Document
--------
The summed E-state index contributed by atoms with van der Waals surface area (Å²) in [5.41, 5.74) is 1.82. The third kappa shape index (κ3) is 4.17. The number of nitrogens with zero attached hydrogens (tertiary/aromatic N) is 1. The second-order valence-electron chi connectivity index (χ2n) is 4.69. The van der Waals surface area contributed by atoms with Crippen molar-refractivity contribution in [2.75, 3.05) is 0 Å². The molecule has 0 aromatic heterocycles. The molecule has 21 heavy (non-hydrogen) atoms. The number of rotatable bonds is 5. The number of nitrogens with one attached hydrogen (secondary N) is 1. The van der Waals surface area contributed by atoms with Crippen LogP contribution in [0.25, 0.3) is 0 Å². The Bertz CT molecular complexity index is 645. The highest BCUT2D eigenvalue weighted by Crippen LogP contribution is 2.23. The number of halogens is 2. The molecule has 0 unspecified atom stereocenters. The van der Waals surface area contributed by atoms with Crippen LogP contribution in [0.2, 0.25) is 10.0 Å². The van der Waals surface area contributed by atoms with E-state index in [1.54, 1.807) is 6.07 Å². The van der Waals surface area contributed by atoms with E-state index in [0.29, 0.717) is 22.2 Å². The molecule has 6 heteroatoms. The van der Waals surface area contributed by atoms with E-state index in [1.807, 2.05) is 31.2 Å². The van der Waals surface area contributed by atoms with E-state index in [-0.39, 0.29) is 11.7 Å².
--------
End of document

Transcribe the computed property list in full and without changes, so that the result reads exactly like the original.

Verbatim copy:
The summed E-state index contributed by atoms with van der Waals surface area (Å²) in [5.41, 5.74) is 1.82. The third kappa shape index (κ3) is 4.17. The number of nitrogens with zero attached hydrogens (tertiary/aromatic N) is 1. The second-order valence-electron chi connectivity index (χ2n) is 4.69. The van der Waals surface area contributed by atoms with Crippen molar-refractivity contribution in [2.75, 3.05) is 0 Å². The molecule has 0 aromatic heterocycles. The molecule has 21 heavy (non-hydrogen) atoms. The number of rotatable bonds is 5. The number of nitrogens with one attached hydrogen (secondary N) is 1. The van der Waals surface area contributed by atoms with Crippen LogP contribution in [0.25, 0.3) is 0 Å². The Bertz CT molecular complexity index is 645. The highest BCUT2D eigenvalue weighted by Crippen LogP contribution is 2.23. The number of halogens is 2. The molecule has 0 unspecified atom stereocenters. The van der Waals surface area contributed by atoms with Crippen LogP contribution in [0.2, 0.25) is 10.0 Å². The van der Waals surface area contributed by atoms with E-state index in [1.54, 1.807) is 6.07 Å². The van der Waals surface area contributed by atoms with E-state index in [0.29, 0.717) is 22.2 Å². The molecule has 6 heteroatoms. The van der Waals surface area contributed by atoms with E-state index in [1.807, 2.05) is 31.2 Å². The van der Waals surface area contributed by atoms with E-state index in [-0.39, 0.29) is 11.7 Å².